July 3, 2013

Art Painting Drawing Learning Inspiration Copying Studying Original Reproduction


Every artist speaks some form of emotion in whatever they paint, whether they are a beginner artist or a master painter. I've always believed that it’s up to the viewers of a painting to decide whether her or she wants to see something special in it. For me personally, I know I put my feelings in to everything I create, in hopes that others  will see what I see and feel what I feel. Mostly though, I want the viewers to form their own story at first glance, or over time when passing the painting over days, months, or years. A believe a painting can have more than one story.


My four-year old niece drew and painted an angel that looks like an uneven sausage with lobster arms. Most children her age draw and paint the same way, very simplified. Her painting was very special to her, as expected, judging by her smile when she completed it. I realized, too, that perhaps at this youthful age ones ego begins to rear its head. She wanted it framed, put up for sale, and given a grand payment for it! All of this only shows that she has yet to understand human proportions and the value of money. But then, do these things really matter if one loves to paint? 

What is most fascinating though, is to watch her create something by mere heart, no references from which to copy or be inspired. She just sits intently in my chair in my art room using gobs of paint to which she adds her favorite medium: glitter. She also adds buttons, paints, paper flowers, and jewelry to her pieces. All of these items seem to explode on the paper, and her paintings appear to come together without much thought-yet I know many children rush when they want to use another blank piece of paper;there's just something about a blank canvas....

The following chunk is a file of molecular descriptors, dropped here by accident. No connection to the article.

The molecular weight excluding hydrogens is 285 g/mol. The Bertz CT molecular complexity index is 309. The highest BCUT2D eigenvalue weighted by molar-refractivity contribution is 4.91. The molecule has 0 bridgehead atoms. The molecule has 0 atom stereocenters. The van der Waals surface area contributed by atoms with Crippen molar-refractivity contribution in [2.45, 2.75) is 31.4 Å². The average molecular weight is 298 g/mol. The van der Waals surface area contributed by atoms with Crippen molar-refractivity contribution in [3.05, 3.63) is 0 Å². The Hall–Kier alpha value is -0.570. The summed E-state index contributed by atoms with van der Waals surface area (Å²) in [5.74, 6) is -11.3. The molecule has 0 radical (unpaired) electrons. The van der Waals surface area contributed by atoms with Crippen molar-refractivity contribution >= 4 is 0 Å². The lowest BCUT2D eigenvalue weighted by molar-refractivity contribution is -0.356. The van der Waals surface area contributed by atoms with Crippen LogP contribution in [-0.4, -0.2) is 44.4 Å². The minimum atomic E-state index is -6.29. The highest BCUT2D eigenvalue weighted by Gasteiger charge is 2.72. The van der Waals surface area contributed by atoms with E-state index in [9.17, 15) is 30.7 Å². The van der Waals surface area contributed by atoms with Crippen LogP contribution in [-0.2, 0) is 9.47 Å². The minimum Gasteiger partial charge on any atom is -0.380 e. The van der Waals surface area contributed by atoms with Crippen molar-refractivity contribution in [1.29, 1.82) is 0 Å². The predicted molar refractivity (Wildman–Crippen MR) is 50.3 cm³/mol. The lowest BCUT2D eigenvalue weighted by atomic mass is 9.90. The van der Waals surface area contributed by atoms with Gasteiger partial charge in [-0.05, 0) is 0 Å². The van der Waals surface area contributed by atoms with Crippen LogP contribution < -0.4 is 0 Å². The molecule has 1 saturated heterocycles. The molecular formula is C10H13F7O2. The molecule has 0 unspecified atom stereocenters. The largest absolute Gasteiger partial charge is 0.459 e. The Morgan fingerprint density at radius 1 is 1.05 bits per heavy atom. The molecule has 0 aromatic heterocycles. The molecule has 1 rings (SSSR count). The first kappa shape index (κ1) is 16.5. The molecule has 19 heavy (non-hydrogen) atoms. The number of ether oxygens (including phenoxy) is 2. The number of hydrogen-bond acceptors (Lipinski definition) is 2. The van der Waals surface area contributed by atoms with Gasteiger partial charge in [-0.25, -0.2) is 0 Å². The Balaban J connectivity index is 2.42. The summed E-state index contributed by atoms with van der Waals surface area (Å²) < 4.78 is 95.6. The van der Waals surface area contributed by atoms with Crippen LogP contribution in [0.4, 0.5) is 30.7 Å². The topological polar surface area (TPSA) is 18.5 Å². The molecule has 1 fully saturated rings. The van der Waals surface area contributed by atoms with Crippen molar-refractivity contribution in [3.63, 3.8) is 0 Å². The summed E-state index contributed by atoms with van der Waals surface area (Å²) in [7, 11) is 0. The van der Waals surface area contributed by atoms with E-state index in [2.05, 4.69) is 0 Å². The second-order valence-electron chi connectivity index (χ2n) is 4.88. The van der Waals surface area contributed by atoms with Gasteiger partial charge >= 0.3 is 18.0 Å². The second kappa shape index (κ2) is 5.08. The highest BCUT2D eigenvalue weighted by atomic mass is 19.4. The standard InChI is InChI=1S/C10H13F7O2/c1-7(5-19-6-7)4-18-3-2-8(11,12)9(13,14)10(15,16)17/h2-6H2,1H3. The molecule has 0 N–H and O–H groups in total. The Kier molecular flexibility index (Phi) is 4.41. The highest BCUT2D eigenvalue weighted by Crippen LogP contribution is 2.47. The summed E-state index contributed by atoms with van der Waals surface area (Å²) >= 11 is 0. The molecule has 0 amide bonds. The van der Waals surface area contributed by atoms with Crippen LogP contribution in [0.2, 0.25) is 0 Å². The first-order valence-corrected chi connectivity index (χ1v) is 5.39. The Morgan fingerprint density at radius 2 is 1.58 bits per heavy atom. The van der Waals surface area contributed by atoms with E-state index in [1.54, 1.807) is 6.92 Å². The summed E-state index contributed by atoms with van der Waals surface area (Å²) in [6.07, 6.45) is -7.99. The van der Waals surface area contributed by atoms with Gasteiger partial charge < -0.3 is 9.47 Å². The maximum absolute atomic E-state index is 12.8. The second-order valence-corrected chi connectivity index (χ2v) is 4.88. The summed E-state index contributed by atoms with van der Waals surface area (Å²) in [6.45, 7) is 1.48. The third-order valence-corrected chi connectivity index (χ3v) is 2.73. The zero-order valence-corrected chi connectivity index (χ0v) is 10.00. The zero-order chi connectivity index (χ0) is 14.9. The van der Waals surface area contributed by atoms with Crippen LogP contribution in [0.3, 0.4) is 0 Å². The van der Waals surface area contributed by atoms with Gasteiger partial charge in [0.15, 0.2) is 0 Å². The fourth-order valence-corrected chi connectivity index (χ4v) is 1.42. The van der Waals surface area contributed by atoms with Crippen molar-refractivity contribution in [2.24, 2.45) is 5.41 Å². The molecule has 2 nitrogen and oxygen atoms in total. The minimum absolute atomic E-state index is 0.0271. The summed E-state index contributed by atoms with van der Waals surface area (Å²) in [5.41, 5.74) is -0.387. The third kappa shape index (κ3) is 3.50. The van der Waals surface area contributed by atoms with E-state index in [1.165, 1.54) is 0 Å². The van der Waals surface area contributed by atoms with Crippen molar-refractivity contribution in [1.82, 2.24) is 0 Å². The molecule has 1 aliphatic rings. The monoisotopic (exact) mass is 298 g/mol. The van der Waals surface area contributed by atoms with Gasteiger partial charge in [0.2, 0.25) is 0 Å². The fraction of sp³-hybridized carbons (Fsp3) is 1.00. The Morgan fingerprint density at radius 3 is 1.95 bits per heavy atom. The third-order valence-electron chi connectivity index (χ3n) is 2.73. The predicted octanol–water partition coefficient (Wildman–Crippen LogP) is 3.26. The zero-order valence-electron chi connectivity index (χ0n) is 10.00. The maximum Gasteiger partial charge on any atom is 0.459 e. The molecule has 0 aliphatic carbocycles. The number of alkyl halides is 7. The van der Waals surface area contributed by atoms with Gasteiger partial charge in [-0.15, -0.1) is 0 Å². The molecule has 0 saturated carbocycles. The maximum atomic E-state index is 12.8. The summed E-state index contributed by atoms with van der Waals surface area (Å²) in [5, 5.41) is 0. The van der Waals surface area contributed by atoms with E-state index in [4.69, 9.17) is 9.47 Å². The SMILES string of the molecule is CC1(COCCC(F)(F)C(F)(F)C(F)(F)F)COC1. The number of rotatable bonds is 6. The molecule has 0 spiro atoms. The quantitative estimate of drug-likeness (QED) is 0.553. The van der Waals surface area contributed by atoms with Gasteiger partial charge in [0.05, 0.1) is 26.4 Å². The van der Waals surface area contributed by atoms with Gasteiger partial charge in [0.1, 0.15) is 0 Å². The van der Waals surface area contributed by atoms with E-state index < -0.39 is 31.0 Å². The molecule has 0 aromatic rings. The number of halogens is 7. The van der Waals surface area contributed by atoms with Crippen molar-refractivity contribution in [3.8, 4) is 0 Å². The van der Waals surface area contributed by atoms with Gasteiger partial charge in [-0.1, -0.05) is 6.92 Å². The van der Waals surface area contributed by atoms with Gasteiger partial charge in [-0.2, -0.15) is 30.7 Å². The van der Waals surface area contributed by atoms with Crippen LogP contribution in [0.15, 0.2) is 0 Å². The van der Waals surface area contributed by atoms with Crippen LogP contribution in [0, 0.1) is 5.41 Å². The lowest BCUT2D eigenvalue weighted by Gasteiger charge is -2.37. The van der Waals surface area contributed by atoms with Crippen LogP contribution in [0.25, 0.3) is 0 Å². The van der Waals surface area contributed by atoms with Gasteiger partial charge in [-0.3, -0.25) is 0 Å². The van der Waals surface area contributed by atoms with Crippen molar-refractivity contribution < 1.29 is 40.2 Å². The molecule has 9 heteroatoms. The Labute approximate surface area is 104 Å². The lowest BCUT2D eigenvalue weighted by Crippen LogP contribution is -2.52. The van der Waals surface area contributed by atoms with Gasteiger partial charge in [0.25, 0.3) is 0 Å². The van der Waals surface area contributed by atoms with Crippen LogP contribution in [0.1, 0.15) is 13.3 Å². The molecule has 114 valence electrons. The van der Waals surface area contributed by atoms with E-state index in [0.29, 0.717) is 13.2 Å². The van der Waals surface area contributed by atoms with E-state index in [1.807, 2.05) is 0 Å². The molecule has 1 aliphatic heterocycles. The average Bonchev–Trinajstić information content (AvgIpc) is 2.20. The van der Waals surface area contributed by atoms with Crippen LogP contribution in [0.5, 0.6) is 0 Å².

I am reading a book called “Leonardo on Art and the Artist” by Leonardo Da Vinci. He was an Italian painter, scientist, sculptor, and architect, as you probably know. According to the book, Leonardo believed that the art of painting declines from age to age and is lost if painters have no other guide than what painters have done before them. On uniqueness and originality he believed that an original work of art remains precious and unique and never brings forth offspring that equal it. He does not say this for the painters who want to become rich from their art, but for those who want to acquire honor.

It is always interesting to hear what master painters from the past think about art, inspiration, and techniques, as well as it is to learn these things from modern artists. I hope to read more art history books in the future in hopes of being inspired to always support originality. I also believe we can learn something about art from small children, too; most children's art appears the same, yet no two are exactly alike. 

Every child is an artist. The problem is how to remain an artist once we grow up.~Pablo Picasso